On May 29, 1864, when the war came to Sarah Shelton's Hanover County front porch, she scolded the intruding general and told him to go away.
Union II Corps commander Major General Winfield Scott Hancock couldn't oblige. He instead established his headquarters there. Cannon and mortars positioned in the front lawn fired across Totopotomoy Creek at the Confederate division of Major General John C. Breckinridge.
The woman of the house was told to take her son and three daughters out of danger. She refused. Her husband Edwin, a colonel in the Virginia militia, was just across the creek with the Confederate forces. Sarah took her children into the basement.
Union signalmen clambered upon the house's roof. Across the creek, an exasperated Edwin Shelton tried persuading Breckinridge not to shoot at his house. Rural Plains had been in the Shelton family for generations. Patrick Henry married another Sarah Shelton in the front parlor in 1754. Breckinridge could no more avoid making a target of Rural Plains than Hancock could leave it.
Confederate artillery rocketed 51 shells into the house.
"Rural Plains was at the vortex between two armies," Richmond National Battlefield Park Superintendent David Ruth says. Like numerous Civil War battles, it goes by several names, like the Battle of Totopotomoy Creek and Bethesda Church.
Sarah Shelton and her children took shelter in the brick house's basement while Hancock's headquarters staff tromped around upstairs and cannon shells struck. The clash of armies here caused Grant to choose not to grind away, and forces moved off to what became the Cold Harbor. Around Rural Plains, 750 Union soldiers died, 1,200 Confederates.
The experience made friends of Hancock and the Sheltons, and Hancock and some of his staff visited afterward.
The house and grounds stayed in Shelton hands until 2006, when the remaining family descendant, William I. Shelton, sold the property, including 124 acres, for $1.2 million. The Civil War Preservation Trust (CWPT), the American Battlefield Protection Program and Hanover County provided funds. Shelton died on May 5 of that year, missing the handover ceremony by less than a month. Andy Shield, a regional developer, encouraged preservation of the property.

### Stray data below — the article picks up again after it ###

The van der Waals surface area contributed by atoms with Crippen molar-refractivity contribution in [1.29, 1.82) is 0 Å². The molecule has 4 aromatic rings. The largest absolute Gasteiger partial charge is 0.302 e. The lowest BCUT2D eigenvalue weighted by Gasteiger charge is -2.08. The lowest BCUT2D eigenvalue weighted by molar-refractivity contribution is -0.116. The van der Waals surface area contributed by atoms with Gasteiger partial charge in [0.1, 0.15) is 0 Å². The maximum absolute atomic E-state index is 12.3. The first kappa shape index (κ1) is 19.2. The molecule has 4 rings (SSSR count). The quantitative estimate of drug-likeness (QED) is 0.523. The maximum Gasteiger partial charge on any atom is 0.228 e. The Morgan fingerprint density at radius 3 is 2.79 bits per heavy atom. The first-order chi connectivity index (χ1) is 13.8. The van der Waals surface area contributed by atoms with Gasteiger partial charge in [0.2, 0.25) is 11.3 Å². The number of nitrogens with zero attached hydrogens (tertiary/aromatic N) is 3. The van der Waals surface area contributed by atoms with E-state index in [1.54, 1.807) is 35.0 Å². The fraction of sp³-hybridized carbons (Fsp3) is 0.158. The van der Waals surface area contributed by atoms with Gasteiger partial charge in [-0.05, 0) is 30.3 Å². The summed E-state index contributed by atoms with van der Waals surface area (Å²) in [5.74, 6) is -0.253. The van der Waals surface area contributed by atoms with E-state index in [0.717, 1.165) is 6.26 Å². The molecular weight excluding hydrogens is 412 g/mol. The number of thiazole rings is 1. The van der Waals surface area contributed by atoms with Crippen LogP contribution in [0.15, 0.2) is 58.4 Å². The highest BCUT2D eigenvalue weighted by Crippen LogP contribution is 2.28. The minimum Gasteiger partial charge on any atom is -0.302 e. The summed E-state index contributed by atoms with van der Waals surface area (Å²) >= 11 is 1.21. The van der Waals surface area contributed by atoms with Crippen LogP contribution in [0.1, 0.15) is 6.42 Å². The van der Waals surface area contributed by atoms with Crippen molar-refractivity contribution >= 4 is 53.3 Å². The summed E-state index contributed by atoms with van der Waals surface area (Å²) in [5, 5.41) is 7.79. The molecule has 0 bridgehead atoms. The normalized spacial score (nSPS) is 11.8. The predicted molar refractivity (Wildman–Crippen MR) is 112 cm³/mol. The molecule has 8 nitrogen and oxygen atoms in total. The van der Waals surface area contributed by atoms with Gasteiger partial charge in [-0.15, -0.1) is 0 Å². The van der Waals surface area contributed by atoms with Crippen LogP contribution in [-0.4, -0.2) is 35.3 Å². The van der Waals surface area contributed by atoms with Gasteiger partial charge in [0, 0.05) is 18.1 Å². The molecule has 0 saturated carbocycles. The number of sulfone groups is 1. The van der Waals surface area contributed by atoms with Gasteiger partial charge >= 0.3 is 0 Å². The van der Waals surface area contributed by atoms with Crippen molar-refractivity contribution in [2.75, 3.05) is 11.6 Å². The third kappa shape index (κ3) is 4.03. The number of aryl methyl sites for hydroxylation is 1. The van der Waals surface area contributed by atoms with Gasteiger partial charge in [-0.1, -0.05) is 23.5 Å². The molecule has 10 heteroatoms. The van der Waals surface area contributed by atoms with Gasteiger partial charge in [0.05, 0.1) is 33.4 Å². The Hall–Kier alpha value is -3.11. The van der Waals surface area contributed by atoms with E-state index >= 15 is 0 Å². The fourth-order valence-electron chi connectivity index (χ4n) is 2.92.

NPS's only expense was in the purchase of three dozen items in the house, including books and furniture present there in 1864. The NPS, which administers 2,200 acres, has few funds available for the interpretation of the property, which is one of Ruth's concerns for 2011.
"We don't have to build anything; it's all already here," he says. "But my worry is, and I really do worry, is preserving what we have." The fields of Cold Harbor, Gaines Mill, Glendale and New Market Heights are all in the path of another assault — that of suburbia.
Cold Harbor is consistently in the top 10 of the CWPT's annual assessment of "Most Endangered" battlefields. Earlier this year, Sen. Jim Webb successfully sponsored a bill reauthorizing for five years the Civil War Battlefield Preservation Act of 2009. Ancestors of Webb fought on both sides. The act helped save acreage around Chancellorsville and Fredericksburg.
Cold Harbor is hemmed in by subdivisions. Ruth says that the purchase of critical acres eludes the NPS. "Where most of the men did their fighting and dying, to the south and north, isn't on park property. We can negotiate only with willing sellers."
About 300 acres of what was once a 7,500-acre battlefield are preserved.
At Cold Harbor, Grant sought the destruction of Lee's Army of Northern Virginia. On June 3, 1864, in about a half hour's time, approximately 7,000 Northern soldiers gave their last full measure during a direct assault against Confederate field fortifications. Confederate commander Evander Law said, "It was not war; it was murder." Grant regretted ordering the assault
In the end, 15,500 men died.
Ruth recalls that not long ago he was at the Cold Harbor visitor kiosk and in the space of an hour three different out-of-state people approached him, searching for the place where a relative's unit fought.